A master mason and a preservation engineer take you step by step through the how and why of good stone laying practice. Learn how to split and dress stone and how to design, mix, and install historic matching mortar. Hands on stone laying will include both real veneer and solid stone. This class is good for both the hands-on person and those who want to understand how to hire work done well.
Please register 2 weeks before the class to allow time for the instructors to plan the project and obtain materials! Thanks.
Enrollment: 6 to 12
Minimum age: 18
a/ September 17-19, 2015, Thursday-Saturday, 9:00-5:00pm
Cook's Mill, Scotts, MI
With Tom Nehil, Blair Bates, and Dick Roosenberg
Letter to Tillers, June 10, 2009
Just wanted to give you some feedback from a recent course I completed in The Art of Stone Masonry over at DreamAcres in Minnesota. The course was excellent, and I could not have hoped for a better beginning to learning the skill.
Todd Juzwiak and Evie Barr were most gracious hosts. Ted Wilson, the instructor, was very knowledgeable and a consummate teacher. His head is so full of knowledge that one could labor under him for a year and still not exhaust his tips, ideas, and hints on how to work better. He was most thoughtful, very approving of our initial efforts, and a master at nicely suggesting that perhaps that stone ought to go in another spot. After a short introduction, he proceeded immediately to showing us how to "bash rocks" and there was ample time to practice shaping and cleaning up stone before we ever mixed mortar. The class was low-key, and when rained entered the region to "spoil our building," Todd was well-prepared with alternative plans. Todd was also extremely good at nudging Ted along so he wouldn't get off on tangents about the cathedrals of Europe or building techniques of the ancient Romans.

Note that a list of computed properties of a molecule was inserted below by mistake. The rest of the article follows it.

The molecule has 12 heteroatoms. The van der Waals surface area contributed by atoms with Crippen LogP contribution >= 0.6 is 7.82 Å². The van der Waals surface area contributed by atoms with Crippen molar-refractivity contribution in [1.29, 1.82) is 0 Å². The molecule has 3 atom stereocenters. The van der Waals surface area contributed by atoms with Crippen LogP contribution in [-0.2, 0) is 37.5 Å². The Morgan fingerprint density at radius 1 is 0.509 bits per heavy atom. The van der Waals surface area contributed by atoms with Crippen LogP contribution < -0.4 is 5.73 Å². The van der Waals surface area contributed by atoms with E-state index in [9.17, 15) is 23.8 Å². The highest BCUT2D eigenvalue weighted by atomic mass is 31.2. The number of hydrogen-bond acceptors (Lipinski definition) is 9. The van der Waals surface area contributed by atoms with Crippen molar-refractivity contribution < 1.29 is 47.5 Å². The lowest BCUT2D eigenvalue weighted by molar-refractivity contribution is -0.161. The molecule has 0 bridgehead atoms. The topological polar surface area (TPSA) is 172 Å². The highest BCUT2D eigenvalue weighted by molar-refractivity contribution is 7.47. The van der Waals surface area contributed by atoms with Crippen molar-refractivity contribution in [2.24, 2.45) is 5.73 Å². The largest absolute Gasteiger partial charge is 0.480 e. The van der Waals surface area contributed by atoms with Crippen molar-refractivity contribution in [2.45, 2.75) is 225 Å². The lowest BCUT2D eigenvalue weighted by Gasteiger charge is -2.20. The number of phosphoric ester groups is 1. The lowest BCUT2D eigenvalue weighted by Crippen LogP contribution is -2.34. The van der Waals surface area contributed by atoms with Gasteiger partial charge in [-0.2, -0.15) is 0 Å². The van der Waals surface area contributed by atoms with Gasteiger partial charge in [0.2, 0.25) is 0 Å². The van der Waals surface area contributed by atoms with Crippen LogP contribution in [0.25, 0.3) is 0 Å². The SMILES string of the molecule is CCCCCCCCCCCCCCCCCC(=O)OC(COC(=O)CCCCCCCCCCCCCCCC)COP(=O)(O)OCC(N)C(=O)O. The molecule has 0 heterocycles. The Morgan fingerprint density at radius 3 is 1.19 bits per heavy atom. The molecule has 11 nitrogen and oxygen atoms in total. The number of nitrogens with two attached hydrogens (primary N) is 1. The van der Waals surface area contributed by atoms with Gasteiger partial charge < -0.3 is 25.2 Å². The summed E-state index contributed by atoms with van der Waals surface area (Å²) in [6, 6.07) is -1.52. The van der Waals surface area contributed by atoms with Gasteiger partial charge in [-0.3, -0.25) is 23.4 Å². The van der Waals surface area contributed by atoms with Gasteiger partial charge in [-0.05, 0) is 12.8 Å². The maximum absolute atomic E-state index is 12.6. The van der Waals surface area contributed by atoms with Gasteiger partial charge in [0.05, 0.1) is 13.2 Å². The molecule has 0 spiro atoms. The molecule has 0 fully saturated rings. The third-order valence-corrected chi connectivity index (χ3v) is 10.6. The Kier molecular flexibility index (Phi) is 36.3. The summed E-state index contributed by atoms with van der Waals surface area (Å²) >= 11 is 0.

After a delicious and ample meal homemade by Evie and a lovely break time in their home, we proceeded to mix mortar and lay rock. Mortar formulas were kept simple, as in keeping with our skill levels, and there was plenty of time to practice laying rock under Ted's watchful eye and gentle persuasion.
Since there was a wide range of interests in the class, from barn restoration to beginning stone work to some experienced stone workers, it might have been difficult to blend and address everyone's interests. However, they were. Everyone came away from the class with the knowledge they had hoped to obtain. I was more than well rewarded for the time and day I took off to take the class. It exceeded my expectations in every area, plus the quality of the teacher and the graciousness of the hosts were just the frosting on the cake. I would certainly consider taking other classes. DreamAcres is nicely situation over here on this side of The River. I think there is need in this area for more of the classes offered in Michigan. Your support and sponsorship of DreamAcres is a good combination. I just wanted you to know. Thank you.